#37: The Case of the
Original Airdate: 06/14/58
From The Perry Mason TV Show Book (Revised)
When Perry is visited by Diana Reynolds, a pretty blonde displaying a black eye and wearing an overcoat covering a bathrobe, the lawyer suspects he’s in for an unusual case.
Starring Raymond Burr
In Erle Stanley Gardner’s The Case of Black-eyed Blonde
Della Street, William Hopper, William Talman, Ray Collins
Directed by Roger Kay
Written by Gene Wang
Ben Brady | Producer
Produced by CBS Television in association with Paisano Productions
Gail Patrick Jackson | Executive Producer
Sam White | Associate Producer
Raymond Burr as Perry Mason
Barbara Hale as Della Street
William Hopper as Paul Drake
William Talman as Hamilton Burger
Ray Collins as Lt. Tragg
Whitney Blake as Diana Reynolds
Irene Hervey as Helen Bartlett
R. G. Armstrong as Matthew Bartlett
Ludwig Stossel as Otto Kessler
Jan Merlin as Tony Davis
Phyllis Coates as Norma Carter
Judith Ames as Marian Shaw
Grandon Rhodes as Judge
Francis De Sales as Dr. Rose
Jack Lomas as Sgt. Brewster
Frank Sully as Cop
Joe Dominguez as Carlos Figueroa
Casey Peters as Bobby Carter
Gene Wang | Story Editor
Production Supervisor … J. Paul Popkin
Director of Photography … Frank Redman, A.S.C.
Art Direction … Lyle Wheeler, Lewis Creber
Assistant Director … Robert G. Stone
Editorial Supervision … Art Seid, A.C.E.
Film Editor … Paul Weatherwax, A.C.E.
Makeup … Mel Berns
Hair Stylist … Annabell, S.C.H.
Wardrobe Supervision … Dick James
Set Decoration … Walter M. Scott, Charles Q. Vassar
Properties … Ray Thompson
Production Sound Mixer … Eugene Irvine
Script Supervisor … Cosmo Genovese
This has been a CBS Television Network Production
Filmed in Hollywood by TCF Television Productions, Inc.
CARS: light color 1948 Oldsmobile 66 Special Club Coupe; 1956 Chevrolet 150 4dr Sedan Taxi; 1958 Pontiac Bonneville convertible, white, white top up; 1958 Cadillac convertible, black, all-white interior, top down (Mason). Cameos: 1958 Ford 4dr wagon, 2-tone: dark & medium colors; 1955 Chevrolet Nomad, dark color w/ white top. From The Cars by Greg Cockerill.
Location: It seems to me that the house seen near the beginning is the same house seen in #62, TCOT Howling Dog. Submitted by Charles Richmond, 10/23/07. Posted by daveb. Some pictures here.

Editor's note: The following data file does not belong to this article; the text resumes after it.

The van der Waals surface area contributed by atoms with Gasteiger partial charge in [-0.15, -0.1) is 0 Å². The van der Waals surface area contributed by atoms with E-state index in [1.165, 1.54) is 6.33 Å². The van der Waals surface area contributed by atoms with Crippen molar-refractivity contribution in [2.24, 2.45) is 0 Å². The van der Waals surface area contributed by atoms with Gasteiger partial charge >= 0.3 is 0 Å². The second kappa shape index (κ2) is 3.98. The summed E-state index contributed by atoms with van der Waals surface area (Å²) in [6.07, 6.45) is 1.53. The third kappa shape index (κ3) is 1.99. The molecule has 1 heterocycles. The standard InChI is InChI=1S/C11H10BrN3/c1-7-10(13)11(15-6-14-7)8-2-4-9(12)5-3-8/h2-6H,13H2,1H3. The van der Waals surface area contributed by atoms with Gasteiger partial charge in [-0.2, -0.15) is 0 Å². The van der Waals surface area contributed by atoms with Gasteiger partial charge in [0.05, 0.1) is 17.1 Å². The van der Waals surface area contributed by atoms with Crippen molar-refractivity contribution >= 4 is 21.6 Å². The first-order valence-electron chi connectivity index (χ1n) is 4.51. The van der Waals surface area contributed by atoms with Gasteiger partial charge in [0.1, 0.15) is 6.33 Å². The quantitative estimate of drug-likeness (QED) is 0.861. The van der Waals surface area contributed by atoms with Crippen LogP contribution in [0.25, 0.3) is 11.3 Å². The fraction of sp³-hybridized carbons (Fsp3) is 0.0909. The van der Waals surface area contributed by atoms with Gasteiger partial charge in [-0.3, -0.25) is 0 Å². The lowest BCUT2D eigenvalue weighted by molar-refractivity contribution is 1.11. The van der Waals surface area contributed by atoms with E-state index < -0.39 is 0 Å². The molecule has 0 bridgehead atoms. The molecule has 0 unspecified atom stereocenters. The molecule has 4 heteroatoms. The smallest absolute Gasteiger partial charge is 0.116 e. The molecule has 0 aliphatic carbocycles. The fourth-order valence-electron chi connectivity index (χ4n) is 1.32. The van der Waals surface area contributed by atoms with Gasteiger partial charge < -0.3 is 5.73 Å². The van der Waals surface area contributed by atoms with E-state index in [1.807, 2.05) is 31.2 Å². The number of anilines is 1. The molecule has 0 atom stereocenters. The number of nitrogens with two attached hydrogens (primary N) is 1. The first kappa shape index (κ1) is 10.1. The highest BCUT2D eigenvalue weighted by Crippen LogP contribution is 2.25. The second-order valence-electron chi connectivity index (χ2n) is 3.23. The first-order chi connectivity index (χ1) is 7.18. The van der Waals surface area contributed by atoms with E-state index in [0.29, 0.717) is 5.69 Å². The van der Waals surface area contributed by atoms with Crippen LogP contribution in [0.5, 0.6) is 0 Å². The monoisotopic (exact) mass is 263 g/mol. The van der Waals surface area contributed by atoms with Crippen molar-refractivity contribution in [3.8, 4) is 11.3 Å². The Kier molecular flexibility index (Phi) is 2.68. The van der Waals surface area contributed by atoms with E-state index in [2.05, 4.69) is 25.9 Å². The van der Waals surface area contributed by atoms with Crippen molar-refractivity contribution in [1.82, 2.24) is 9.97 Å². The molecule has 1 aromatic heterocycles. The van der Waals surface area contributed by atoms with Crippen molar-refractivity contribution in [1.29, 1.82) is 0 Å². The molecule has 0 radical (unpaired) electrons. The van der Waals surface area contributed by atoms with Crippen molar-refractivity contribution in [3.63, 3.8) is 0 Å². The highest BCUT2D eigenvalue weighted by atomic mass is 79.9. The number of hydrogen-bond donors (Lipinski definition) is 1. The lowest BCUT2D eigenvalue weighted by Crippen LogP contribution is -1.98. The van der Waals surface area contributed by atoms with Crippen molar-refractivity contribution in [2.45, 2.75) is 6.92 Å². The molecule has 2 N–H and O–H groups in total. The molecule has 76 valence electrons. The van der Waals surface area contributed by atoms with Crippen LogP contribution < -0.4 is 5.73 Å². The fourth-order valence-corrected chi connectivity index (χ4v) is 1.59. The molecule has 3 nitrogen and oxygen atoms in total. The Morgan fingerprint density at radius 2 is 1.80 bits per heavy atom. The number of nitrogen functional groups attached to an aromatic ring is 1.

+ The house that Charles Richmond has pictured from #37, TCOT Black-eyed Blonde, is the same house used in #5, TCOT Sulky Girl. You can see the tree that Judge Purley parks by on the circle driveway, and you can see the windows that Graves looked through. Submitted by PaulDrake 33, 06/17/08. Pictures from both episodes here.
This is the first of three appearances on Perry by Phyllis Coates, playing Norma Carter. I know all baby boomers remember Phyllis Coates as the original television Lois Lane in the initial season of Superman (1952-1953). Phyllis, whose birth name was Gypsie, is yet living at the age of 82 and in 2008 appeared at a nostalgia event. Submitted by PaulDrake 33, 6/25/2009.
Phyllis Coates is the last surviving cast member of the 1950's Superman television show...MikeM. 8/29/2016
+ According to Wikipedia, Phyllis Coates is now 91 years old...MikeM. 6/11/2018
Sightings: In the back of the courtroom gallery is a Pencil Mustache Man who likes to call attention to himself by fidgeting and pretend-whispering. Behind Mason is Sasha Magaloff and his distinctive ears. On the second day of the hearing, we see the Little Old Lady #1 (and Sasha returns). Read more about these and other spectators here. Submitted by gracep, 9/27/2010.
+ "Sasha Magaloff" is now known to be the actor Mitchell Rhein. Submitted by catyron, November 16, 2020.
++ Next to Sasha is Little Old Lady #2, who on the second day sits behind him. Way in the back row is Distinguished Lady #4. Submitted by gracenote, 10/18/2011.
+++ As court adjourns, we see the Distinguished Gentleman #2. Submitted by BigBill767, 12/9/16.
Uncredited Actors: Burr’s stand-in, Lee Miller, makes one of many appearances as the unobtrusive but dutiful Sgt. Brice. Submitted by gracep, 9/27/2010.
+ Don Anderson makes a very unusual appearance in this episode. He plays Robert Bartlett, late son of Matthew Bartlett (R. G. Armstrong) and supposed father of Bobby Carter. Since at the time of the story his character has been dead for four years, Anderson (wearing an Army uniform) appears only in a photograph in his widow’s (Phyllis Coates’) living room. Submitted by FredK, 6 October 2010.
Goof: This is one of many episodes in which Lt. Tragg (or his successors) arrest Perry’s client in the office. In this case, Tragg and Sgt. Brice enter and Tragg announces that he has a warrant for the arrest of Diana Reynolds (Whitney Blake). However, the piece of paper he holds in his hand is clearly marked as a subpoena not a warrant. Submitted by FredK, 6 October 2010.